Solar Shower and Greywater

In Summer 2017 we installed an outdoor shower, outdoor sink, and a two zone two grey water system to distribute the drain water from these two plumbing fixtures to our vegetable gardens. The incoming water, which comes from our well, is heated by an inexpensive (about $75), homemade, solar collector, which raises the temperature of the incoming water from the temperature of the earth, which is about 60 degrees °F in the summer, to almost 120°F, much hotter than needed for showering. (For comparison, a typical hot tub’s water is kept about 105 °F.)

Like a normal shower, it is equipped with cold water and a mixing valve to adjust the temperature to a comfortable level.

Once the shower was installed it got enthusiastic use from multiple residents taking advantage of the chlorine free hot water, and the bright and sunny outdoor location. Due to the thermometers we installed we were able to note the temperature of the hot water reaching the shower. Highest so far recorded was 125 F. A water meter also allowed users to gauge how much water they used for the shower.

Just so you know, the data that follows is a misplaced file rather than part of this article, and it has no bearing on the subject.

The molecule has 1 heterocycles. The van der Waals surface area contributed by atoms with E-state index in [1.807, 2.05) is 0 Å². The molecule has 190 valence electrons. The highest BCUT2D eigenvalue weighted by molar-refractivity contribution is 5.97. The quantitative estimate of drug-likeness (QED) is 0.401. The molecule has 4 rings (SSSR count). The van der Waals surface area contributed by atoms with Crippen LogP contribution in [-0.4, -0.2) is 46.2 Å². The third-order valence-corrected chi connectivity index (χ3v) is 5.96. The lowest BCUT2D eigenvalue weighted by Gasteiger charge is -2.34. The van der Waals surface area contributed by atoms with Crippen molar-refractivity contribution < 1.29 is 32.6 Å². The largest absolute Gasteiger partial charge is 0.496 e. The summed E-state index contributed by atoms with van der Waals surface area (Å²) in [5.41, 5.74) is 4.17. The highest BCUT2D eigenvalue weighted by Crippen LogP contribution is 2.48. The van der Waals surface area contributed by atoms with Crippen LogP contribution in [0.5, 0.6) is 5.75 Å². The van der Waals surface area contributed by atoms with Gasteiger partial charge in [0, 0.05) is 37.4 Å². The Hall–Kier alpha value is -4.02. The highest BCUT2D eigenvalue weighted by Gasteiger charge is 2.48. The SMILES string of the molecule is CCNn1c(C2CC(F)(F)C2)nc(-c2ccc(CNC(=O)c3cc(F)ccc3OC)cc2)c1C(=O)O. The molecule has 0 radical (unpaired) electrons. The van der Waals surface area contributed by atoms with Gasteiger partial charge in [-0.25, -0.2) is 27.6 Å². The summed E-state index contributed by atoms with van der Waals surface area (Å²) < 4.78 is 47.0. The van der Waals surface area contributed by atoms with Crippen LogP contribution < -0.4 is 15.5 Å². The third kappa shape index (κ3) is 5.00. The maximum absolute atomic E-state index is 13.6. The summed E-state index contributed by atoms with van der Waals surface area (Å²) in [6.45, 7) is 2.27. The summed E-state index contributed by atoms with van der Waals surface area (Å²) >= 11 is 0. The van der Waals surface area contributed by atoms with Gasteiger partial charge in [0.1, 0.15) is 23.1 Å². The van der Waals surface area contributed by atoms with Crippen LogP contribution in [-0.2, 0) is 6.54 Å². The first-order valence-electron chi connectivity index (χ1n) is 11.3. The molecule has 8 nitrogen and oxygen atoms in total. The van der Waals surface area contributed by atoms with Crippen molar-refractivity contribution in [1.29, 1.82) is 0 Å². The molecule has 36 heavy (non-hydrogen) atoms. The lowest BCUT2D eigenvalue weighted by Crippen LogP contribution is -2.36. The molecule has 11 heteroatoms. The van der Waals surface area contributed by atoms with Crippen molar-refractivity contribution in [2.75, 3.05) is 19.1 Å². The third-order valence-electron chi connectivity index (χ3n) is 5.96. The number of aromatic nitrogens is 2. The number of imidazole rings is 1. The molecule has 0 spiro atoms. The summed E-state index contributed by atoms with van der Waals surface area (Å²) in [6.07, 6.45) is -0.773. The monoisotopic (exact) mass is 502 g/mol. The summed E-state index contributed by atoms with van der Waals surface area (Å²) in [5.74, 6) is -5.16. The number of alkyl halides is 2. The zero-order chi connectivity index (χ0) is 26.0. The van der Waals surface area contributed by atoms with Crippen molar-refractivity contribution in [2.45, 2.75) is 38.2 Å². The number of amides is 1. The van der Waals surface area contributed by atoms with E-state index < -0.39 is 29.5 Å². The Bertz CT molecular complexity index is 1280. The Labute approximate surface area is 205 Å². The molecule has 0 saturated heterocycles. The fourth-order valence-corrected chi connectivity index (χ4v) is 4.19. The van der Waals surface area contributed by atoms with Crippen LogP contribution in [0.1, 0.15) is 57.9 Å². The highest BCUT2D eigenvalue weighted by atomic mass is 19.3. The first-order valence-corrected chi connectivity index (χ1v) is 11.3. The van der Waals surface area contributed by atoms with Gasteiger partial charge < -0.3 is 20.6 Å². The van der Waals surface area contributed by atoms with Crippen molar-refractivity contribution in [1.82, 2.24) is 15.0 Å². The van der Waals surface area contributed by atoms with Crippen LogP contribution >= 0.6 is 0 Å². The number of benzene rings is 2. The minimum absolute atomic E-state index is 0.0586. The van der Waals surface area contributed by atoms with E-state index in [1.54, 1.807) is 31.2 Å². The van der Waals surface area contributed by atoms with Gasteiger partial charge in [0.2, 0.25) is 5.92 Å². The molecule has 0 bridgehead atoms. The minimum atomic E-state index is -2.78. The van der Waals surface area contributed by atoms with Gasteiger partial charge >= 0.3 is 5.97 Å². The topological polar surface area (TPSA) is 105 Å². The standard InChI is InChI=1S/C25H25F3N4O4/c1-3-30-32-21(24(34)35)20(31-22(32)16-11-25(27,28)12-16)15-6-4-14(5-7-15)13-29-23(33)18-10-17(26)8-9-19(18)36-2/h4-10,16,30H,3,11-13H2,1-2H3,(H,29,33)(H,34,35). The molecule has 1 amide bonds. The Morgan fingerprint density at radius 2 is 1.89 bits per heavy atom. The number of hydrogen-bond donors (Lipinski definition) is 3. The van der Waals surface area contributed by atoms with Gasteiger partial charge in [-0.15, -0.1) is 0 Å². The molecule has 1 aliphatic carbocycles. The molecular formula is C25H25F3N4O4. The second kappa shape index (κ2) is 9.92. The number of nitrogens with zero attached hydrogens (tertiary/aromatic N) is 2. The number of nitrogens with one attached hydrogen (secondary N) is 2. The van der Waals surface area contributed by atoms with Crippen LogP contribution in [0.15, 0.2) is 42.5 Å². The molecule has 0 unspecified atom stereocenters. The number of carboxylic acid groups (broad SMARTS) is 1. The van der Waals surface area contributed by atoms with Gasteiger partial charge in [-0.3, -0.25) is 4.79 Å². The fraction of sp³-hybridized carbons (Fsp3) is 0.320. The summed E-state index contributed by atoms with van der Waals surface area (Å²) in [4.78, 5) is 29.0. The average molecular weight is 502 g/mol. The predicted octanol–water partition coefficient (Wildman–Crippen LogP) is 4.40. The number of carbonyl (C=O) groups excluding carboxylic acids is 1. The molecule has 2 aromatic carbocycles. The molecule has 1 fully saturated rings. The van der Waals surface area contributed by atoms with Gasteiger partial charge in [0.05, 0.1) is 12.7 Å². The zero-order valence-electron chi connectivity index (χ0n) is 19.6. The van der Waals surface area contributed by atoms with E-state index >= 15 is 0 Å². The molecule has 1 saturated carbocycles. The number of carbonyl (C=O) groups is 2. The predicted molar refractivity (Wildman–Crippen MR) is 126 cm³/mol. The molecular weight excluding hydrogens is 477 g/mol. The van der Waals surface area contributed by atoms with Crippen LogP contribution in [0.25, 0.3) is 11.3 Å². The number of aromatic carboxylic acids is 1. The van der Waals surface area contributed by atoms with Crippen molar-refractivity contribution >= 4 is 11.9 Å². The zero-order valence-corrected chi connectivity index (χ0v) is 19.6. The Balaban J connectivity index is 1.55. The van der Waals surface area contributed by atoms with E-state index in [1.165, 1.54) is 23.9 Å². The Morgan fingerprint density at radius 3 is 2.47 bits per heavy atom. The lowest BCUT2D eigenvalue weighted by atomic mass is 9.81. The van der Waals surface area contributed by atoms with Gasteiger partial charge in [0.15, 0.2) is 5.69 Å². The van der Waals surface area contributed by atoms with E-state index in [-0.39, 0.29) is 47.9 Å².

Like a normal shower, it is equipped with cold water and a mixing valve to adjust the temperature to a comfortable level.

The solar collector is constructed of a coiled 1.25 inch polyethylene pipe totaling about almost 100 (96′) feet in length. It is is quite lightweight and is supported directly on a rooftop right above the shower. It quite effectively heats the cold water. This length of pipe contains about 7 gallons of heated water.

Solar Collector
Solar Collector
Shower in Use

Our installation was perfectly timed to coincide with a professional grey water installation workshop sponsored by Depave and led by grey water guru Laura Allen. The greywater installation received a permit from the Oregon Department of Environmental Quality.

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Shower in Use